Better Sleep Through Better Nutrition

Waking up rested and ready for the day is a wonderful feeling. Stress, noise, or snacking on spicy chicken wings too close to bedtime can lead to a terrible night of sleep. Reducing stress or noise can be hard, but improving your eating habits is something everyone can do.

Dr. Marie-Pierre St. Onge at Columbia University Irving Medical Center believes we need to break the poor diet, poor sleep cycle. Following a bad night of sleep, we tend to eat foods that are higher in fats and sugars to give us a quick energy boost. But it does not last and can begin a cycle of poor eating and poor sleep that repeats until a change is made.

What is the key to a great night of sleep? It begins with melatonin, a hormone produced by the brain to regulate sleep. Melatonin is dependent on tryptophan, an amino acid. Without tryptophan, you cannot make melatonin.

Building Blocks for Better Sleep

Tryptophan is an essential amino acid that people must get from food. A balanced diet including foods containing tryptophan aids melatonin production which can lead to more regular sleep. Thankfully, many foods contain tryptophan. Turkey, eggs, nuts, cheese, whole grains, beans, and fish are all rich in tryptophan. Beyond eating tryptophan containing foods, Dr. St. Onge recommends the Mediterranean diet for good sleep and overall health largely due to the focus on fruits, vegetables, and whole grains.

What is the Mediterranean Diet?

The Mediterranean diet, named for the eating habits of people living near the Mediterranean Sea, focuses on locally grown fruits and vegetables, whole grains, and lean meats.

Meals that are part of the Mediterranean diet are “plant forward”. This means most of the food on your plate is plant-based (fruits, vegetables, whole grains, nuts) and the primary fat used for cooking is olive oil. Cheese, yogurt, and lean meats such as fish and chicken are part of the diet but are not the focus of each meal.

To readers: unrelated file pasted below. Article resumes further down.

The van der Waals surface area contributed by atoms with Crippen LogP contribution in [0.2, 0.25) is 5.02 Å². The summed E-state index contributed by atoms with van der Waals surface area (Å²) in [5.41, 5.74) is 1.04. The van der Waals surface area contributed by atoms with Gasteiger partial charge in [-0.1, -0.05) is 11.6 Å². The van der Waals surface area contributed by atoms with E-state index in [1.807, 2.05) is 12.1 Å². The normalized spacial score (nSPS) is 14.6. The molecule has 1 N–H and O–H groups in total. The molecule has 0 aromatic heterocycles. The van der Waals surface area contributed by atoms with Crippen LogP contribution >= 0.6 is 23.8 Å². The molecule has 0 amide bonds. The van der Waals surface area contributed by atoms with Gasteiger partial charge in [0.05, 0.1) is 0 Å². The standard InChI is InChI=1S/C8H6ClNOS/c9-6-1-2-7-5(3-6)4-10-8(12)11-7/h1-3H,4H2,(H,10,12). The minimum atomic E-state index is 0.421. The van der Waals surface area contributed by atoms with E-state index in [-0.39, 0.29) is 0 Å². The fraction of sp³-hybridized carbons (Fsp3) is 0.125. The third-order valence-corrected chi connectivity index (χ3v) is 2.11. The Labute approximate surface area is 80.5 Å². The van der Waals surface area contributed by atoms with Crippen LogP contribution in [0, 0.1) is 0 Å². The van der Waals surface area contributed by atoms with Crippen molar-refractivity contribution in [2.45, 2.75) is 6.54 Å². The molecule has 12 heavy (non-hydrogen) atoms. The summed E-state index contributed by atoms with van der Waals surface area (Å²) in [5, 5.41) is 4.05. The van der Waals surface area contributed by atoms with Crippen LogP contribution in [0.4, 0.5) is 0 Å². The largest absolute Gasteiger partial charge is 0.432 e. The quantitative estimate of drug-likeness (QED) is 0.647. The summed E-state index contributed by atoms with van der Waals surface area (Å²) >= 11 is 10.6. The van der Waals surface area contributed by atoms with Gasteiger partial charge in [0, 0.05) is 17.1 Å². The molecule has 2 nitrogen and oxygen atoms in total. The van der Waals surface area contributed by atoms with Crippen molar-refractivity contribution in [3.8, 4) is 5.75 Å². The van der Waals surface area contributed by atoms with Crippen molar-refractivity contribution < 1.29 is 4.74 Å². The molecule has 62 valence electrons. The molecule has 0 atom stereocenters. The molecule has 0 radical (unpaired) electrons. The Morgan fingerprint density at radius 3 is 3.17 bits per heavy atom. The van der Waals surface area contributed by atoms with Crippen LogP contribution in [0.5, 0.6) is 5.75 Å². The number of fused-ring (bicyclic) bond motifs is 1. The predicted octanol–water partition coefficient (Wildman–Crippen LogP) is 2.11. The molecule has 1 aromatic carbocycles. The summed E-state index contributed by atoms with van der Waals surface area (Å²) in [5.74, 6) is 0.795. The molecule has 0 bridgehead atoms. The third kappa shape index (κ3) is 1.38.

Why the Mediterranean Diet?

The Mediterranean diet focuses on healthy eating, not restrictive dieting. It is built around foods you eat every day, so finding recipes and ingredients is easy. Having a simple meal plan is important because it is easier to stick to. The Mediterranean diet is not a fad. People have been eating it for generations and it has been studied by experts since the 1950s. The Mediterranean diet has been associated with better sleep including waking up less often during the night, having an easier time falling asleep, and a better sleep overall.

Creating Better Nutrition and a Better Sleep Cycle

Big changes in diet, health, and sleep do not happen overnight. But making simple changes will help you build changes that last. Eating foods rich in sleep-supporting nutrients such as fruits, vegetables, and whole grains helps to naturally regulate sleep. Combining a healthy diet with other sleep-boosting habits such as moderate movement and eating dinner earlier in the evening (to allow for better digestion) will lead to better quality sleep. Having better nutrition that leads to a better sleep cycle can take time. But the rewards you feel from a restful night of sleep can change your life for the better.


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